February 27, 2006 (Vol. 3, No. 3)
Expert on 'Monkey Business' to Present Lecture March 8
On Wednesday, March 8, he will deliver a free interdisciplinary presentation, from 2 to 3 p.m., in Davis Hall, Room 335. Entitled "Adventures in the Monkey Business," the talk will focus on his past and current research.
Here's a brief preview of his talk:
"Old World monkeys include such familiar varieties as the baboons and mandrills of Africa and the macaques of Asia (cercopithecines) and the African colobus and Asian proboscis and hanuman monkeys (colobines). These two main groups differ in features such as their diet and locomotion: cercopithecines tend to spend more time in the group and eat a wide variety of foods with their less-specialized teeth; colobines are usually more arboreal, with sharper teeth and specialized stomachs to digest the large numbers of leaves they ingest.
"Today, there are dozens of species across most of Africa and in Asia, from India to the islands of Indonesia and the Philippines. During the past ten million years, monkeys also inhabited much of Europe, and the range of species was far greater in Africa."
Based on a previous study, Professor Delson was able to show that some African baboons may have weighed as much as 200 pounds, three times more than their largest living forms.
Professor Delson, who received Lehman's 2005 Excellence in Research Award in Science, is currently working on three major projects, based at both Lehman and the American Museum of Natural History (AMNH), where he is associated with the Department of Vertebrate Paleontology. One of his projects is in Senèze in central France.
"Since 1929, fossils of Paradolichopithecus have been recovered from France, Spain, Romania, Greece and Tajikistan, dated between 4 and 2 million years. This large (up to 80 pounds) cercopithecine monkey is known by skulls, teeth and many partial limb elements. Descriptive analysis shows that its closest relative is probably the macaque monkeys of Asia and North Africa, rather than the baboons of the sub-Saharan region.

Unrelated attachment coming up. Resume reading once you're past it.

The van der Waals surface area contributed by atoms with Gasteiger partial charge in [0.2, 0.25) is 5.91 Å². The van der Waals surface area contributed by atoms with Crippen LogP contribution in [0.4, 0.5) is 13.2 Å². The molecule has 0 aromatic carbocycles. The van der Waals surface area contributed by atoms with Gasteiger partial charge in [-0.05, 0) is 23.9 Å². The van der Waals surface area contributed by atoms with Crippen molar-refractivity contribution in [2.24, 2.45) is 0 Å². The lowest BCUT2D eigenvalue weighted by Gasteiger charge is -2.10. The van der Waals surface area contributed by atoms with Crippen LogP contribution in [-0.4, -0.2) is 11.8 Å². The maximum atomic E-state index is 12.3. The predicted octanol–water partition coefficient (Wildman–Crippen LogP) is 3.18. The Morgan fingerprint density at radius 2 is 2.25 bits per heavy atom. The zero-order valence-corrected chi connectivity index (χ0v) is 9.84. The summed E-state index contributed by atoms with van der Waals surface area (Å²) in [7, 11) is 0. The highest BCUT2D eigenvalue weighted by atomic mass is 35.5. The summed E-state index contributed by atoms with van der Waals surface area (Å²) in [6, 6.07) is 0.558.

"The first fossil of this animal was found in the 1920s at a fossil locality in Senèze. This site has yielded thousands of other mammalian fossils, mostly to local farmers who sold them to museums in France and Switzerland. Because it was so productive, Senèze has been designated a reference standard for the European faunas around two million years old, but no work had been undertaken there since 1945, except for brief visits in the 1950s."
In 2000, Professor Delson and French colleagues from the University of Lyon began a campaign of new work at the site. Each year since then, they have opened new excavations and recovered interesting fossils (but no monkeys), with the aid of French and American student workers, including several Lehman students.
Much of Professor Delson's recent efforts have been directed at three-dimensional paleontology and comparative morphology. Through the use of digitizers and laser surface scanners, 3D coordinates of landmark points on skulls and limb bones can be collected and subjected to advanced statistical analyses in order to study evolutionary relationships and changes in shape.
A new project, funded for three years by the National Science Foundation, is moving ahead in collaboration with Professor Katherine St. John (Mathematics and Computer Science) and other colleagues from Brooklyn College, AMNH, SUNY at Stony Brook and the University of California at Davis. The team will combine data from molecular genetic studies (yielding an evolutionary tree with dated branching points), 3D landmarks, statistics and computer visualization techniques to attempt to reconstruct the shape of ancestral monkey skulls. They will work backward from modern forms and compare the hypothetical intermediates to known fossils.